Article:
the intersection of Fifth and Rood for many years. After a time, as
automobiles became the main mode of transportation, the fountain was
We know by records that Judge Walter S. Sullivan died in 1915, his
wife Emma followed her daughter — Elsie McKinnie — to California,
where Elsie died in 1935 and Emma died in 1937. Emma’s remains were
bought back to Grand Junction and buried next to her husband and
baby boy, Philip, in the Orchard Mesa Cemetery.
Now, for the rest of the story.
There were about 125 fountains placed in the United States from the
years 1906 to 1921 when the National Humane Alliance closed its
doors. There is a list online at http://www.electronicvalley.org/derby/greenway/fountains/NHAFountains.htm.
In researching this story I discovered that Grand Junction was not
mentioned as a city receiving a fountain. Upon contacting the
website and sending photos from the Museum of Western Colorado,
Grand Junction is now listed along with the other Colorado cities of
Denver and Colorado Springs. The Denver fountain is still located in
a small paved triangle in the Civic Center District, where Colfax,
Tremont, and 13th intersect.
The Grand Junction fountain is documented by photos from the Museum
of Western Colorado from 1911 to about 1923. By the time the tennis
courts on the southwest corner of Fifth and Rood (current location
of Snap Photo) are replaced with a gas station, the fountain has
been removed. Only a manhole cover marks the spot.
As of the writing of this story I have not been able to find where
the fountain went. It’s hard to lose something that big, so if
anyone out there has scrapbooks or old stories from your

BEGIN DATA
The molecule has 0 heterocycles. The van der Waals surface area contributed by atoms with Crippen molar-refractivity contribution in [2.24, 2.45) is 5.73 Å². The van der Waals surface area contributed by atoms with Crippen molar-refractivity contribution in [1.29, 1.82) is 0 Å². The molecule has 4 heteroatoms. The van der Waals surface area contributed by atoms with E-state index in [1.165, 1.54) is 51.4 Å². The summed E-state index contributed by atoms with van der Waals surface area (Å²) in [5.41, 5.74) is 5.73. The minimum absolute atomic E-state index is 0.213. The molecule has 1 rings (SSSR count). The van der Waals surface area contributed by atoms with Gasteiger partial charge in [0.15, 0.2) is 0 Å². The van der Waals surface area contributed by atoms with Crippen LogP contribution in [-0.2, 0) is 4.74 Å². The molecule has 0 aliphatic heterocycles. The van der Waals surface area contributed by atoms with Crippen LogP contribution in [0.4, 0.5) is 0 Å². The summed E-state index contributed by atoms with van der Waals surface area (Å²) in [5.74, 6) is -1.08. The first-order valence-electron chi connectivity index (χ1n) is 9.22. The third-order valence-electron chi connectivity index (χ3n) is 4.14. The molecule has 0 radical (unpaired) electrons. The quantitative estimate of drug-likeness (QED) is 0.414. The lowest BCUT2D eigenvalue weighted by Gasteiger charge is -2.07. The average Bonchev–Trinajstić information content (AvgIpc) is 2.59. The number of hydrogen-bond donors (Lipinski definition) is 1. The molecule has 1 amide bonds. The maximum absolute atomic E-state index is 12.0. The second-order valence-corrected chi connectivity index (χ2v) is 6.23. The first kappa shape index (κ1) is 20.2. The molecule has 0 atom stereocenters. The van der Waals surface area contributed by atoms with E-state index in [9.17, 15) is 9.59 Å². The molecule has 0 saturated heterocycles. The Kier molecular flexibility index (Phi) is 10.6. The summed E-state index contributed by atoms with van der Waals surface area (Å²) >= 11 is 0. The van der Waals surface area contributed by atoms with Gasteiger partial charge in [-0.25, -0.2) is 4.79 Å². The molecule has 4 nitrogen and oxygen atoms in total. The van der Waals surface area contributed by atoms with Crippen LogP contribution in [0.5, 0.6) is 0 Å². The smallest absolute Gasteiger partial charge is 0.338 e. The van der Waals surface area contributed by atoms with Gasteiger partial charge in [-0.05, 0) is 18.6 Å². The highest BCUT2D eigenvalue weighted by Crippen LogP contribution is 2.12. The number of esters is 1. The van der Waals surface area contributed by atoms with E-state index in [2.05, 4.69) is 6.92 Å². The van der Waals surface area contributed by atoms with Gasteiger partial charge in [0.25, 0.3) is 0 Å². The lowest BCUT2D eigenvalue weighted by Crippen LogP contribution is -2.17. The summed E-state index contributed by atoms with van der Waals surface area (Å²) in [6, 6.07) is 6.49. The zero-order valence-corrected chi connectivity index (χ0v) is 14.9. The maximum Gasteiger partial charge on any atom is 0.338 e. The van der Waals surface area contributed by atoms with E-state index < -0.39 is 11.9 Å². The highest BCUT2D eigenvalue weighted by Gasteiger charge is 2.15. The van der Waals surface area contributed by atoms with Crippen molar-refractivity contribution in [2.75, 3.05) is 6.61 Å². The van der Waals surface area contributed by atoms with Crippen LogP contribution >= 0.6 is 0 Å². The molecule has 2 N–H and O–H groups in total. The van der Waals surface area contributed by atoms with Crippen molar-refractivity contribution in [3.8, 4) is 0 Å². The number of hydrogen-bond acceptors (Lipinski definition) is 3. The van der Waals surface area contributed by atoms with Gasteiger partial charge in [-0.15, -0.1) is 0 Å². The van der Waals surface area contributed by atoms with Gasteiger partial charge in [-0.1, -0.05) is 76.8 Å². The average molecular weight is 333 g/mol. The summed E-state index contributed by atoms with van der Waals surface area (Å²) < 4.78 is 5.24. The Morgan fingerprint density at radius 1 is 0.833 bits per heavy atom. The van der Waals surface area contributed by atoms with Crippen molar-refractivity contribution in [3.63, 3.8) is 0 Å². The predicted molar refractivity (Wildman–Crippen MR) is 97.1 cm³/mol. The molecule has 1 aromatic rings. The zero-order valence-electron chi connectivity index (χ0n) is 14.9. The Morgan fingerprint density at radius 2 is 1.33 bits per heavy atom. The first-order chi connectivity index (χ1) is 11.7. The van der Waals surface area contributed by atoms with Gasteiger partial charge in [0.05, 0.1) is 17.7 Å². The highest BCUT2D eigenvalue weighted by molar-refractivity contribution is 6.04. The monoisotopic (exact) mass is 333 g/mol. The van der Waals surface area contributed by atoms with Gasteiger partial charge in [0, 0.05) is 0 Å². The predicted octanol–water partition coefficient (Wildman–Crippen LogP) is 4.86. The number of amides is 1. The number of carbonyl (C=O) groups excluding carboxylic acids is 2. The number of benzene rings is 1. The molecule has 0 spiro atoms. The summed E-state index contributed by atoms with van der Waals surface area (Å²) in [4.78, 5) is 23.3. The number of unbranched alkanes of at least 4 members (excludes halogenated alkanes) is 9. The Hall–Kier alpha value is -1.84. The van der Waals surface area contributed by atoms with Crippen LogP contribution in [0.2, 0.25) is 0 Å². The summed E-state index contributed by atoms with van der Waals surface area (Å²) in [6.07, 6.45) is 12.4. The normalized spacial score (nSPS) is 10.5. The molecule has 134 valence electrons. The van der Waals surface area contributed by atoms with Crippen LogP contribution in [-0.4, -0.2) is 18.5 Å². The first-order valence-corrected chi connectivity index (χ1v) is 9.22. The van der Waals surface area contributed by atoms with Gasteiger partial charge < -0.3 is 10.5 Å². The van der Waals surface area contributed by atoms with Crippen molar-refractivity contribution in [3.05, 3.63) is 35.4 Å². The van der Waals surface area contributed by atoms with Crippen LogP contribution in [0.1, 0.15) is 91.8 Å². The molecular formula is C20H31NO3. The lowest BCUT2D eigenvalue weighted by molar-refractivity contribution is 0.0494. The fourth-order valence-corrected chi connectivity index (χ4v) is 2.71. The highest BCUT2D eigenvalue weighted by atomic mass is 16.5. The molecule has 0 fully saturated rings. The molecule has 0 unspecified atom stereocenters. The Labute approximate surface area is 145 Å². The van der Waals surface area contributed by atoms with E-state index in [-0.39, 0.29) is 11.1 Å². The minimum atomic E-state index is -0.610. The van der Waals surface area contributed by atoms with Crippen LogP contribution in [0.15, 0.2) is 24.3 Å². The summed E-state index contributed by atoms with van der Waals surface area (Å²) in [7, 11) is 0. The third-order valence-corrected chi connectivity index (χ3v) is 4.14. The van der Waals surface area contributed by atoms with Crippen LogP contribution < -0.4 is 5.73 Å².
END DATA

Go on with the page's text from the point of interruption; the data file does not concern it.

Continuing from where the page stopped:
grandparents who might have mentioned the day a five-ton, $125,000
water fountain got up and moved away from Grand Junction, please
contact me at my e-mail listed below.
It would be nice when we find it, if it were again placed somewhere
for the enjoyment of children, adults and animals. And then if we
spy a white cloud in the shape of a smile in the blue Colorado sky
we might assume it’s Emma Keene Sullivan’s spirit shining down and
saying well done.
Photos: Museum of Western Colorado, Loyd Files Room, Michael Menard:
David Bailey Peter Booth; Bill Chilles, Vinalhaven Historical
Society; Jack WalshDerby, CT: Grand Junction News: The Daily
Sentinel files: Mesa County Library Obit Files: Snap Photo: City of
Grand Junction Cemetery Information, Vicki Beltran: Lavada Palmer of
the Mesa County Assessor’s Office: Richard Tope History of Mesa
County: Mesa County Library Staff: Pat Gromley: Special Thanks to
Marie Tipping who helped me look through four days of newspaper
books from 1908-1912. This was a HUGE Job.
Garry Brewer is storyteller of the tribe; finder of odd knowledge
and uninteresting items; a bore to his grandchildren; a pain to his
wife on spelling; but a locator of golden nuggets, truths and pearls
of wisdom. Email Garry at email@example.com.
And now read this story about what
eventually happened to the fountain and why it might no longer be
considered a National Humane Alliance Fountain.
THE STORY OF COACH
This story and
picture from May 3, 2017 was published on
This little-known memorial for Grand Junction's Coach Schwalm has
a unique story you just have to know.
In all my visits to
Stocker Stadium, I swear I had never noticed this structure before.
It is located past the south end of the football field, on the far
side of the running track toward the barn.
I couldn't seem to find
a date of presentation or any indication of when this memorial was
placed there. All I know is basically what it says on the plaque:
of Elmer A. Schwalm
Grand Junction Junior College Athletic Coach and Instructor who
died Mar 13, 1934”
After I did a little
searching I found
the story of what tragically happened to Elmer and
how that memorial came to be.
The memorial was
originally a piece of a five ton, seven-foot tall fountain with a
brass lion's head and a stoplight on top of it. From 1911 to 1923 it
was located at 5th Street and Rood Avenue. It was eventually moved
because of road paving, finding a new home at Washington Park.
That is until 1934.
After Elmer died in a horrific car accident, Tom Gardner got a hold
of the old fountain, removed the stoplight and lion's head and
turned it into a public drinking fountain in Coach Schwalm's name.
The school decided to
unveil the memorial fountain during a football game on November 13,
So, believe it or not,
that structure has been there for more than 82 years. Dedicated to a
coach who "never
wanted to leave the field of play."